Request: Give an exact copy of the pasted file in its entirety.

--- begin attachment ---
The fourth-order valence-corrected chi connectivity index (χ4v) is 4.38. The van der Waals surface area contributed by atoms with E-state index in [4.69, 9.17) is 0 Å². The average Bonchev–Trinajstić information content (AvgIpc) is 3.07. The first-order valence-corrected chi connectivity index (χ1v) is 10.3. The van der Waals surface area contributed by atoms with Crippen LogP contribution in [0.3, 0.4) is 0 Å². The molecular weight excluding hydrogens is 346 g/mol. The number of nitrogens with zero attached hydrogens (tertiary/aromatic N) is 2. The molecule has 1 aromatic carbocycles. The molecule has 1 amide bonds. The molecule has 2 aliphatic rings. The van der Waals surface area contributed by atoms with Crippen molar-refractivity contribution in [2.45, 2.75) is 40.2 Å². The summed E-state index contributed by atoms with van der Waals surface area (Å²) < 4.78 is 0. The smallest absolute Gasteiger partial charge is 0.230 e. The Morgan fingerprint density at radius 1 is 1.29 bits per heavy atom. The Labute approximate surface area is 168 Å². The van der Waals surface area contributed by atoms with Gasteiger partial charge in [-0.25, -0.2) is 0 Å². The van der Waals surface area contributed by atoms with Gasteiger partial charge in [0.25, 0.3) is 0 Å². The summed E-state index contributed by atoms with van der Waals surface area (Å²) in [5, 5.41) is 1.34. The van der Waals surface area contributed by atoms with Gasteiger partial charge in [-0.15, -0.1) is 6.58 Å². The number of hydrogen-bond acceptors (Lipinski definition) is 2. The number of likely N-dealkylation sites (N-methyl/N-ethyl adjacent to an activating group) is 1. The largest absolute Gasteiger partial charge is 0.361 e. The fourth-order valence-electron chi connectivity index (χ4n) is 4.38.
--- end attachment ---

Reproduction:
The fourth-order valence-corrected chi connectivity index (χ4v) is 4.38. The van der Waals surface area contributed by atoms with E-state index in [4.69, 9.17) is 0 Å². The average Bonchev–Trinajstić information content (AvgIpc) is 3.07. The first-order valence-corrected chi connectivity index (χ1v) is 10.3. The van der Waals surface area contributed by atoms with Crippen LogP contribution in [0.3, 0.4) is 0 Å². The molecular weight excluding hydrogens is 346 g/mol. The number of nitrogens with zero attached hydrogens (tertiary/aromatic N) is 2. The molecule has 1 aromatic carbocycles. The molecule has 1 amide bonds. The molecule has 2 aliphatic rings. The van der Waals surface area contributed by atoms with Crippen molar-refractivity contribution in [2.45, 2.75) is 40.2 Å². The summed E-state index contributed by atoms with van der Waals surface area (Å²) < 4.78 is 0. The smallest absolute Gasteiger partial charge is 0.230 e. The Morgan fingerprint density at radius 1 is 1.29 bits per heavy atom. The Labute approximate surface area is 168 Å². The van der Waals surface area contributed by atoms with Gasteiger partial charge in [-0.25, -0.2) is 0 Å². The van der Waals surface area contributed by atoms with Gasteiger partial charge in [0.25, 0.3) is 0 Å². The summed E-state index contributed by atoms with van der Waals surface area (Å²) in [5, 5.41) is 1.34. The van der Waals surface area contributed by atoms with Gasteiger partial charge in [-0.15, -0.1) is 6.58 Å². The number of hydrogen-bond acceptors (Lipinski definition) is 2. The number of likely N-dealkylation sites (N-methyl/N-ethyl adjacent to an activating group) is 1. The largest absolute Gasteiger partial charge is 0.361 e. The fourth-order valence-electron chi connectivity index (χ4n) is 4.38.